Robert Palmer, Jr. House (1907)

Monday, July 10th, 2017 Posted in Colonial Revival, Groton, Houses | No Comments »

In 1850, Robert Palmer and his brother started a shipyard in Noank that would be continued until the death of Robert’s son, Robert Palmer, Jr. (1856-1914). The Palmer shipyard became the largest business enterprise in Noank. Robert Palmer, Jr. resided in the grand Colonial Revival-style house at 25 Church Street in Noank, built in 1907. His biography is related in Genealogical and Biographical Record of New London County, Connecticut (1905):

Robert Palmer, Jr., was born Feb. 15, 1856, and he received his education in the schools at Noank and Mystic, and at Scholfield’s Business College, at Providence, R.I., finishing the latter at the age of twenty-one. He entered his father’s employ, and has thoroughly familiarized himself with every branch of the business. In 1877 he was admitted to partnership, the firm name being Robert Palmer & Son, which was afterward changed to Robert Palmer & Sons. On Dec. 10, 1897, when a stock company was formed, Mr. Palmer became the secretary and treasurer, and has proved himself a most important factor in the progress of the Palmer shipyard. He has shown himself a genius as a shipwright, and under his direction the Company has built several fast boats of unique design, which have carried off a number of regatta prizes.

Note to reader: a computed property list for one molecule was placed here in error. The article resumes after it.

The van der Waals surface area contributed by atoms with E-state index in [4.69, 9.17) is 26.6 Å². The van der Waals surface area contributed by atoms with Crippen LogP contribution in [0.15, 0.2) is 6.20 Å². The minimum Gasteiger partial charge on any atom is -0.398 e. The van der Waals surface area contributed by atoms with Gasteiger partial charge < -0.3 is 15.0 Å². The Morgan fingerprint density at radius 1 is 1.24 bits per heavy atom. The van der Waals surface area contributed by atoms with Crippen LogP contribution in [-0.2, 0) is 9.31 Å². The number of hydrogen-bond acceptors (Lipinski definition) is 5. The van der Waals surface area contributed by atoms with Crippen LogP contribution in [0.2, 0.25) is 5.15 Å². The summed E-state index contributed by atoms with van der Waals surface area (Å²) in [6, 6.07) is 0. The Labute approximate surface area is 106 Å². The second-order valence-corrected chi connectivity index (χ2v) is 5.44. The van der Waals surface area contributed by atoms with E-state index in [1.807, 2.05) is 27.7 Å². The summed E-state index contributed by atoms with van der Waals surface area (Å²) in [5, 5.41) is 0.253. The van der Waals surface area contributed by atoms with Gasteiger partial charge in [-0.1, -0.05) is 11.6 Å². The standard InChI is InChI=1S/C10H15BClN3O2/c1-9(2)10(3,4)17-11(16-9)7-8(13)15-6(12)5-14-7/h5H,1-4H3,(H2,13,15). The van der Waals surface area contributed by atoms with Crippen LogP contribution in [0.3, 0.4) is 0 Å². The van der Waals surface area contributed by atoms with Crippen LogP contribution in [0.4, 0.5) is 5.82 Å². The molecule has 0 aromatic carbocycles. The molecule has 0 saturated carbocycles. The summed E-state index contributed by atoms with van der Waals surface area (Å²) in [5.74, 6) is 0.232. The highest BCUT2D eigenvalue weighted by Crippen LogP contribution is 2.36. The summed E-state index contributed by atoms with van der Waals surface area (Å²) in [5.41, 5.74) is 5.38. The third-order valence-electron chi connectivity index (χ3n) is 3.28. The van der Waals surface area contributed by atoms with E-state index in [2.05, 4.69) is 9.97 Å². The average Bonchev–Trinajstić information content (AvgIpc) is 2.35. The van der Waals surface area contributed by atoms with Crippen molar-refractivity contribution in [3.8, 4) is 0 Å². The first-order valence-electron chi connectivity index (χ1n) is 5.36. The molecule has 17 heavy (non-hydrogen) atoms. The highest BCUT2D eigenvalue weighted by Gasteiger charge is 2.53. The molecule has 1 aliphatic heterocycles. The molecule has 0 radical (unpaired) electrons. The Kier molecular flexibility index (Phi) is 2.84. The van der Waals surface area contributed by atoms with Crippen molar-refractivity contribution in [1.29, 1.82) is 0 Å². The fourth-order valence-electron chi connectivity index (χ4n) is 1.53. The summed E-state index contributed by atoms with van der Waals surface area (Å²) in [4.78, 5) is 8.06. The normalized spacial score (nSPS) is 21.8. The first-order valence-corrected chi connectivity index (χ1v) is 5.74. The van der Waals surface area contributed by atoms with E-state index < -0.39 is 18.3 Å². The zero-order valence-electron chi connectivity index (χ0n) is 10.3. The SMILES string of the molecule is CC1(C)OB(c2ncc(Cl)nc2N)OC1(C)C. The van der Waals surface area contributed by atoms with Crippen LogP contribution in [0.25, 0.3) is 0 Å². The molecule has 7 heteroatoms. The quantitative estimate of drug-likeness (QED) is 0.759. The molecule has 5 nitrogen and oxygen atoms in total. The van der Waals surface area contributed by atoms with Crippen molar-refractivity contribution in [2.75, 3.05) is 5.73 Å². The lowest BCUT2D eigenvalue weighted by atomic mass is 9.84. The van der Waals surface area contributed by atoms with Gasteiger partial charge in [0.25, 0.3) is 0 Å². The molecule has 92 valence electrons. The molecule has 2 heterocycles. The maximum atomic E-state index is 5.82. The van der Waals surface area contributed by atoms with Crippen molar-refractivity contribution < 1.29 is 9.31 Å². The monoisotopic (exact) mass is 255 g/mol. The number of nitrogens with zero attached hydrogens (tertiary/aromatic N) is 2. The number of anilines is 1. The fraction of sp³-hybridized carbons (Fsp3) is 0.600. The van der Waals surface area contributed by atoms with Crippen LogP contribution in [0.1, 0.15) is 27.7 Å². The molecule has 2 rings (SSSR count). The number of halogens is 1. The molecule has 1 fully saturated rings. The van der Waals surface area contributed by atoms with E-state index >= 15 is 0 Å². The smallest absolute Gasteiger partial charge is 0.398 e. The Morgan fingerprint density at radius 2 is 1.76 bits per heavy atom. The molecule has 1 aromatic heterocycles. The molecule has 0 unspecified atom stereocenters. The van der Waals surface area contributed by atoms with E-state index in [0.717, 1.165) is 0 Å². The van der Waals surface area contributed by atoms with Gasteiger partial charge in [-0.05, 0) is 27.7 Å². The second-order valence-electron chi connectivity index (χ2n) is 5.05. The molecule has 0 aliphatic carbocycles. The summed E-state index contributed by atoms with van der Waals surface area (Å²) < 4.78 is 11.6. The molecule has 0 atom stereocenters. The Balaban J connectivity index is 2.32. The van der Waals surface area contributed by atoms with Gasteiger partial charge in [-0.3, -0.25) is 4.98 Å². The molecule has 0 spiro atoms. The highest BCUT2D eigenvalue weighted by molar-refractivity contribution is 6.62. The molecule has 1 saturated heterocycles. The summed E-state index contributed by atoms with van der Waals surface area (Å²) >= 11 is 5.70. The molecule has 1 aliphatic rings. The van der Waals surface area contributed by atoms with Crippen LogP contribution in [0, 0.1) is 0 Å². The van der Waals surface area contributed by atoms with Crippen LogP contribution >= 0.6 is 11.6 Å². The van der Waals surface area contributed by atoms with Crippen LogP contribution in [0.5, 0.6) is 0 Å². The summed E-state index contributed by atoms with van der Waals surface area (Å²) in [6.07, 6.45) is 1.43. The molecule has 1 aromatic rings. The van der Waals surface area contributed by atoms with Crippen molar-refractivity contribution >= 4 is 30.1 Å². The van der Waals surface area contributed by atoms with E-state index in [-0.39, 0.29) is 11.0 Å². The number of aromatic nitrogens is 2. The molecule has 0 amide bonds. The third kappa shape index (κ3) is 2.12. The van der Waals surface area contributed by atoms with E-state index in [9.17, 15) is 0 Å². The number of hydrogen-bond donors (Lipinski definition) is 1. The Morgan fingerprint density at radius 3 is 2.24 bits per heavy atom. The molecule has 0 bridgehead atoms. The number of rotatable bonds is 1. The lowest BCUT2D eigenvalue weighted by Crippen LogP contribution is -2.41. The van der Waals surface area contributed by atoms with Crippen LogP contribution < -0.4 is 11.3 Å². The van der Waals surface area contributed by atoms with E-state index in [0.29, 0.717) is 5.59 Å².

The “Irma,” built in 1894, and owned by Fred Allen of Galveston, Texas, was one of the first of these prize winners, showing remarkable adaptability for racing in both the calm waters of the Bay, and the rough waters of the Gulf. She was thrice a prize winner, and became known as the “Queen of the Gulf.”

The “Novice,” built a year later, strictly of original design, a sail boat 27 feet long and 10 feet wide, proved a wonder, easily distancing all class boats, and taking the prize over all the noted boats and yachts in Southern waters. She was of the skimming dish type with an overhanging end, and a center-board.